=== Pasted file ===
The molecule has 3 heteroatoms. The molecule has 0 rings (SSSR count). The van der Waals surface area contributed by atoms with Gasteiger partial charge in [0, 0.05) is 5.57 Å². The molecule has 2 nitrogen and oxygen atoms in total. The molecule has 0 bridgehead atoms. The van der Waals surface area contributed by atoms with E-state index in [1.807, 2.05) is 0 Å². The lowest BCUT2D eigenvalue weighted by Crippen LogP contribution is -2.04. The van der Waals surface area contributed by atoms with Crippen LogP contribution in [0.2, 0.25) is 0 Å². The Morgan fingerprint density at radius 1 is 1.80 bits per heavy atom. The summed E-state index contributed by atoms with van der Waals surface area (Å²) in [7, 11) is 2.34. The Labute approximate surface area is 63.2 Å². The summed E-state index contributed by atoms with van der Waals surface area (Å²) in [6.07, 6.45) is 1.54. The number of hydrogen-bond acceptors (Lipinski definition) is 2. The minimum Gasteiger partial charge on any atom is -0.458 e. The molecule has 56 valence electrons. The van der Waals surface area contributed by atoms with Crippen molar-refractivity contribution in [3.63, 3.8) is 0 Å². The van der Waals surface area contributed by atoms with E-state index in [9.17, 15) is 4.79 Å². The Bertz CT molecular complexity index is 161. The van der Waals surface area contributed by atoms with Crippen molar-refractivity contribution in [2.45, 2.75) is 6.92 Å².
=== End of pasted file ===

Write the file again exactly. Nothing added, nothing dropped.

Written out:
The molecule has 3 heteroatoms. The molecule has 0 rings (SSSR count). The van der Waals surface area contributed by atoms with Gasteiger partial charge in [0, 0.05) is 5.57 Å². The molecule has 2 nitrogen and oxygen atoms in total. The molecule has 0 bridgehead atoms. The van der Waals surface area contributed by atoms with E-state index in [1.807, 2.05) is 0 Å². The lowest BCUT2D eigenvalue weighted by Crippen LogP contribution is -2.04. The van der Waals surface area contributed by atoms with Crippen LogP contribution in [0.2, 0.25) is 0 Å². The Morgan fingerprint density at radius 1 is 1.80 bits per heavy atom. The summed E-state index contributed by atoms with van der Waals surface area (Å²) in [7, 11) is 2.34. The Labute approximate surface area is 63.2 Å². The summed E-state index contributed by atoms with van der Waals surface area (Å²) in [6.07, 6.45) is 1.54. The number of hydrogen-bond acceptors (Lipinski definition) is 2. The minimum Gasteiger partial charge on any atom is -0.458 e. The molecule has 56 valence electrons. The van der Waals surface area contributed by atoms with Crippen molar-refractivity contribution in [3.63, 3.8) is 0 Å². The van der Waals surface area contributed by atoms with E-state index in [9.17, 15) is 4.79 Å². The Bertz CT molecular complexity index is 161. The van der Waals surface area contributed by atoms with Crippen molar-refractivity contribution in [2.45, 2.75) is 6.92 Å².